• W A N T E D   G A P N A   L E A D E R S!
    Call for Nominations!

    Have you ever considered stepping forward, accepting the challenge and volunteering for a position on the 2019 National Board of Directors? Register online NOW by April 1, 2019!

    Step Up - NOW is the Time! Register Here>

  • 2019 GAPNA Pharmacology Conference: Contemporary Pharmacology and Prescribing in Older AdultsJoin us in Chicago for our 5th conference!

    2019 GAPNA Pharmacology Conference:
    Contemporary Pharmacology and Prescribing in Older Adults

    March 28-30, 2019, Chicago Hilton, Chicago, IL

    Earn up to 11.5 CNE hours

    Register Now

  • Gerontology Resources for APRNs in Acute and Emergent Care Settings ToolkitCareer Center

    NEW! The goal of the Gerontology Resources for APRNs in Acute and Emergent Care Settings (“Acute Care Resource Guide”) is to make geriatric and gerontological content easily accessible to those caring for older adults in higher acuity care settings.

    Learn more about the toolkit

  • FREE continuing education credit is available for the following session:

    "Diastolic Heart Failure Management"

    (session captured at the GAPNA 2017 Annual Conference)

    For November/December 2018 - Get Your Free CNE Now!

  • Poster PresentationONLINE NOW:

    2018 GAPNA Conference Poster Presentations

    Note the latest trends in the care, education, and research of the older adult population.


    View the 2018 Poster Presentations from the Annual Conference!

  • The GAPNA Clinical Resource Corner

    Designed Especially
    for the Gerontological Advanced Practice Registered Nurse

    With over 106+ categories, the short features/articles contain valuable information tailored especially for Gerontological APRN's that will help them with patients, as well as increase their knowledge of this field of nursing. All of the articles directly affect, involve, and impact the elderly.

    Go to the GAPNA Clinical Resource Corner

Clinical Pearls

Hallucination and Delusion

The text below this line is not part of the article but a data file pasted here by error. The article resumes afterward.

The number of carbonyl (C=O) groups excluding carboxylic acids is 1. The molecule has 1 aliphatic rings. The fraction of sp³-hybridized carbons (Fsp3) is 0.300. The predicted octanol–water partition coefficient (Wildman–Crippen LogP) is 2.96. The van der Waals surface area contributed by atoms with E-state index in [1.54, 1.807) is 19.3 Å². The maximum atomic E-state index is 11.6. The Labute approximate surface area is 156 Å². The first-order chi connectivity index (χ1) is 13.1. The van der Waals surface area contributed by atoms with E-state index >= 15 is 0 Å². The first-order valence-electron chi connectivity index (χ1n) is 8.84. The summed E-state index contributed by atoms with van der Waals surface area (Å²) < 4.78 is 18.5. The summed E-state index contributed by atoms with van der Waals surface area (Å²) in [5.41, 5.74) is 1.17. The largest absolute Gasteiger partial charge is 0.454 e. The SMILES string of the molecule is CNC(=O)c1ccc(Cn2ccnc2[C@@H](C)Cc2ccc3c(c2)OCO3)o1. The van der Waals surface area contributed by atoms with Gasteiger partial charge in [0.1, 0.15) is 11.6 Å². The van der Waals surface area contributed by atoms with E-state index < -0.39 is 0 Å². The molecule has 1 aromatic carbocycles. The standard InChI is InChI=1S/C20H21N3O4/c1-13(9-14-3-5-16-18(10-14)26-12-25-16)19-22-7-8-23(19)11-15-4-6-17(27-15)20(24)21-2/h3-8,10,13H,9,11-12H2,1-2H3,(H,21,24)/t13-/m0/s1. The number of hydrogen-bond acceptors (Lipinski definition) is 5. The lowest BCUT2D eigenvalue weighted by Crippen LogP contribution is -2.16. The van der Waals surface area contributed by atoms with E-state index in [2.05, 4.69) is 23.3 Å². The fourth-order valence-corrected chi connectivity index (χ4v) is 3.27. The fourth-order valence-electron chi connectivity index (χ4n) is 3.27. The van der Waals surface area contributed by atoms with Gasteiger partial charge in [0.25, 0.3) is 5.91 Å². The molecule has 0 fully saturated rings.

What Is the Difference Between Hallucination and Delusion?

According to the National Institute of Mental Health, hallucinations are false “sensory experiences.” Hallucinations are associated with the five senses. A delusion is a fixed, false belief that is inconsistent with the person’s culture.

Types of Hallucinations

  • Auditory: hearing voices that others cannot hear
  • Gustatory: experiencing taste without eating or drinking
  • Olfactory: smelling gas or fragrance that does not exist
  • Visual: seeing people or animals that others do not see
  • Tactile: the false perception of feeling bugs crawling on skin

Types of Delusions

  • Bizarre: phenomenon that is physically impossible
  • Grandiose: exaggerated power, money, knowledge, or fame
  • Thought broadcasting: believing thoughts are heard by others
  • Persecutory: believing one is harassed, conspired against, or assaulted
  • Erotomanic: believing another person has fallen in love with the individual

American Psychiatric Association. (2013). Delusions: Glossary of technical terms. In Diagnostic and statistical manual of mental health disorders (5th ed.). Arlington, VA: Author.
National Institute of Mental Health. (n.d.). Schizophrenia. Retrieved from http://www.nimh.nih.gov/health/publications/schizophrenia-booklet-12-201....

Melodie Harris, PhD, APRN, GNP-BC
GPN Taskforce

Related Information:

Clinical Research Corner